Accessing Wikidata Content

This notebook provides a tutorial for how to access content in Wikidata either via the JSON dumps) or API. It has three stages:

Accessing the Wikidata JSON Dumps

This is an example of how to parse through JSON dumps) and gather statements (property:value) for all items with at least one Wikipedia sitelink). This can obviously be adjusted for whatever filtering etc. is desired. Of note, the JSON dumps are over 50 GB compressed and thus processing them can easily take a full day. If this is done via PAWS, the service will time-out.

Show an example of the data

Accessing the Wikidata APIs

The Wikidata APIs can be much faster for accessing data about Wikidata items if you know what items you are interested in and are interested in relatively few items (e.g., hundreds or low thousands). To demonstrate, we'll show how to use the wbgetentities endpoint, which allows you to get all the statements and sitelinks associated with a Wikidata item. We choose a random sample of 10 items from the JSON dump to compare.

NOTE: the APIs are up-to-date while the JSON dumps are always at least several days behind -- i.e. for specific snapshots in time -- so the data you get from the JSON dumps might be different from the APIs if users have made edits to the Wikidata items in the intervening days.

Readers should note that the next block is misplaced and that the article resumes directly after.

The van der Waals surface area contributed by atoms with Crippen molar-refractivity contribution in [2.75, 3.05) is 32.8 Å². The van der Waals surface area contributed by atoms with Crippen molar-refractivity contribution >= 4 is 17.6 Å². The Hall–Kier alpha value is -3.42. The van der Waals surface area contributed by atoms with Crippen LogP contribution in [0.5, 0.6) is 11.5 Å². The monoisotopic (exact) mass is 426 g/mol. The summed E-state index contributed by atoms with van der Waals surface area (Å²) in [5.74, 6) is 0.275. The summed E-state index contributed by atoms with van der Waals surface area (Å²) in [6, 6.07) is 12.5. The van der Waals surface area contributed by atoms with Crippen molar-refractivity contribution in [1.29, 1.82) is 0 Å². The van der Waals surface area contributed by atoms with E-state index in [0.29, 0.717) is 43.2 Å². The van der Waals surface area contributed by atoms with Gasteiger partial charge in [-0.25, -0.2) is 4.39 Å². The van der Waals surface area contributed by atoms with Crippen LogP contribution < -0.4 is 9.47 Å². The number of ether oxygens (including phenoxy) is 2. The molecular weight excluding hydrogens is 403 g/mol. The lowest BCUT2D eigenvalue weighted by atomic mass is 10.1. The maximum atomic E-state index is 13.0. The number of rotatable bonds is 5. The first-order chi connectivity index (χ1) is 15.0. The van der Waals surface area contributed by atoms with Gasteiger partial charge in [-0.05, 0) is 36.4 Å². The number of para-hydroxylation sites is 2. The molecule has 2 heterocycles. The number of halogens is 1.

Example Analyses of Wikidata data

Here we show some examples of things we can do with the data that we gathered about Wikidata items. We'll work with the larger dataset we gathered from the JSON dumps. There are many research questions you might come up with about Wikidata items, but we're going to examine the following:

There is a lot of content on wikis and much more that could be added but relatively few editors. As a result, there are always going to be topics that have excellent coverage and others that have just more basic information. Ideally, the topics that are covered well are also the "important" ones. We are going to do a basic analysis to see how well this holds up in Wikidata. Specifically, we choose to look at the relationship between the number of statements that a given Wikidata item has (a rough proxy of quality / coverage) and the number of languages in which there is a corresponding Wikipedia article (a rough proxy for interest / importance of the topic).

Descriptive statistics

Basic details on number of statements and number of sitelinks per item. Conclusions:

Relationship between the two variables:

Relationship between # of sitelinks and # of statements. Conclusions:

Outlier analysis

We now visually examine the outliers -- i.e. articles with high quality but low importance or low quality but high importance. Conclusions:

Predictive Model

We've established that there is a clear relationship between # of statements (quality) and # of sitelinks (importance) and that that relationship also depends on whether the item is about a person or not. Now we want to see with how much accuracy we can predict the number of sitelinks based on the number of statements about an item. This can tell us for which items we would expect articles in more languages to be written about them.

NOTE: the model presented below is very simplistic and so actually tells us very little that the correlational analyses didn't, but adding more variables and interactions between variables would allow for a more nuanced analysis of outliers.

Future Analyses

At this stage, we'd ideally add more data and variables. For example: